Let’s play semantics and metaphors, shall we?
Ask an IndyCar fan to define the sport’s product. Most likely, they will say, “Close racing. Speed. A deep field. Anyone can win. The Indy 500!”
Well, one out of five ain’t bad. Otherwise, they’re wrong.
Four out of the five things they mentioned are outcomes, not a product. An outcome is the product of a product, much like the furious diarrhea that results from eating too many Taco Bell Doritos Locos.
This is an important semantic difference, and it’s one that many in the IndyCar community fail to recognize.
There has been a lot of emphasis lately in promoting the outcomes of INDYCAR instead of its actual product. Protecting the outcomes, in fact, is so important to the inner circle that the product may end up suffering as a result.
The problem is that, in the end, a business does not sell outcomes, it sells products. Otherwise, everyone would only buy the generic items off a supermarket shelf, because who would care about presentation and quality? Arguably, that might actually be the best move anyway – people would save a bunch of money, right? – but that realistically will never happen.
What, then, is INDYCAR’s product? The easy answer would be the Indianapolis 500, but that is not a complete answer. And if it is the complete answer, then INDYCAR has serious problems, because the greatest VCR player ever made is still obsolete, no matter how clear the picture and sound it delivers.
No, INDYCAR’s product has to be more than just Indy, because Indy is heavily weighted by tradition, which by definition resists change and dynamism. A successful product utilizes tradition as a marketing tool, not its raison d’être.
Is INDYCAR’s product the drivers, as some have suggested? Again, no. Drivers are human beings and are therefore an exhaustible and impermanent resource. Drivers are subject to the exigencies of budgets, the vagaries of health, and (as clearly evidenced by Panther Racing’s John Barnes) the whims of personality.
The product is right there in the sport’s name – the IndyCar. Everything has to orbit around that. Indianapolis is not Indianapolis without an IndyCar – NASCAR’s Brickyard 400 has shown us that. As for the drivers, they come and go too easily to be foundational blocks (even Indy 500 champ Tony Kanaan recently teetered on the brink of unemployment, remember?). The IndyCar itself is, if you will pardon the pun, the engine that drives the sport.
Why is it so important to nitpick on this? Because, going back to our previous example, people still buy millions of dollars’ worth of Taco Bell products, even though they are proven to feature “meat-like” filling and result in hours spent on local toilets in gastrointestinal agony. The outcome is less important than the product.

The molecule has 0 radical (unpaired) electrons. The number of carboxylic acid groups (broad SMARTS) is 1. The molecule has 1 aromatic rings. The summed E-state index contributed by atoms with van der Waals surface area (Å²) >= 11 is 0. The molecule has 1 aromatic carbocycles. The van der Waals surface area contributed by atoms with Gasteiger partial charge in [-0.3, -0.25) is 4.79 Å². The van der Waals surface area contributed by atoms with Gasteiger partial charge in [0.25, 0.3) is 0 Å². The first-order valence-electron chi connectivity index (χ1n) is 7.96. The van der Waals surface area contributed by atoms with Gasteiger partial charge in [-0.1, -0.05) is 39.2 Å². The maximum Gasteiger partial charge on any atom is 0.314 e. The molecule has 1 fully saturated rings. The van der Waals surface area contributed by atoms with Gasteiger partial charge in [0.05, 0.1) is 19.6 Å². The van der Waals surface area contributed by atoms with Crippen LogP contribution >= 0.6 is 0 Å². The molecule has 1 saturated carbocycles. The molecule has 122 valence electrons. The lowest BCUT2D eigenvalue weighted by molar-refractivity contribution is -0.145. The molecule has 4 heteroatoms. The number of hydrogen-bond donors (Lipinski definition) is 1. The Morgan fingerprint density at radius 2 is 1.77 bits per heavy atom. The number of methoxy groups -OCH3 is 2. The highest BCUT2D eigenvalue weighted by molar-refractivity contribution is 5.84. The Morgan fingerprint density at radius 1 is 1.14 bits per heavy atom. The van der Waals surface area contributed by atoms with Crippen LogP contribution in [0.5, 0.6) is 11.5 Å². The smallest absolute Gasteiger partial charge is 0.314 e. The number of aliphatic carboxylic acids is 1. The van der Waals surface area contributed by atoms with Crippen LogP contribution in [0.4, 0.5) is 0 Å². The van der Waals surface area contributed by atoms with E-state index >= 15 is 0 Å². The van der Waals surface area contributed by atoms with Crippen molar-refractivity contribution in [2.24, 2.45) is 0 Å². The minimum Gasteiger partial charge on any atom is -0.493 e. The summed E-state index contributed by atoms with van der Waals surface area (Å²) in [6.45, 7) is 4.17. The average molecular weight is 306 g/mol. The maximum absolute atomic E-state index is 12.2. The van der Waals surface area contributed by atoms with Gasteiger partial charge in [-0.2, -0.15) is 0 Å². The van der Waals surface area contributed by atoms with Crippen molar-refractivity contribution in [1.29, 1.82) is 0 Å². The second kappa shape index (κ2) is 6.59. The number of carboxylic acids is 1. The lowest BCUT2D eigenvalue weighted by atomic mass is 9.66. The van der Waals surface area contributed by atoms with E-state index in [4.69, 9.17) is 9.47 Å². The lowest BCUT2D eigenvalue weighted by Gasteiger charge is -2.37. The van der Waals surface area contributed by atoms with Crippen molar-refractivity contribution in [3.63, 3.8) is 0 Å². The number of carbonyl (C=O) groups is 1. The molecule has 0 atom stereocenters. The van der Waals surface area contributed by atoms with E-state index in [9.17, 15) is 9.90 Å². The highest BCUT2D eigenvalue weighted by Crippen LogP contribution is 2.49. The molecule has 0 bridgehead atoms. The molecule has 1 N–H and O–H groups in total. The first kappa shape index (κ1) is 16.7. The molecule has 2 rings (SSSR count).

Now for the metaphor.
Back in 1996, the IndyCar community split into two halves. Think of the sport as Coca-Cola. One side took the taste, the other took the carbonation. The side that took the taste said that nobody cared if the cola was fizzy, just that it tasted good. The other said that, in the end, people were clamoring for bubbles and that taste was an unneeded expense.
Both sides drew their share of advocates from the fan ranks, but over time, the general public got tired of drinking either a flat cola or overhyped soda water. Thus, they switched from Coke to Pepsi while the two “new Coke” brands kept fighting over which product should be on the shelf.
Eventually, of course, both sides discovered the error of their ways. The taste contingent toyed with the idea of changing the flavor, but when they found that absolutely nobody appeared to like it, they were stuck. Meanwhile, the bland, tasteless carbonation crew was surviving on the niche consumers who thought soda water was the greatest thing ever. Clearly, though, it wasn’t enough to pay the bills.
So the sides came back together. They branded the product as Coke Classic and hoped that people would remember and love the taste. But it was a Pepsi world by then, and no amount of marketing by the Coke people to say, “Our product will make you less thirsty” changed the fact that people were accustomed to a different taste… or that stores had ceded the shelf space that Coke once enjoyed.
We could continue with the metaphor (for instance, illustrating how consumers are moving away from cola products to other drinks) but I think you get the point without belaboring it further.
The upshot is that INDYCAR’s product is an anachronism. That its outcome is more appealing than it has been in decades does not change consumers’ buying habits in any appreciable manner – at least, not if ratings and attendance figures are indicators.
The only way to change this is to revolutionize the product. Make it into something consumers want to buy – not only that, but create a demand that is larger than the supply. Otherwise, the product is simply taking up shelf space, and no store is going to keep stocking it for long if sales lag… no matter how happy the outcome makes those few who do purchase it.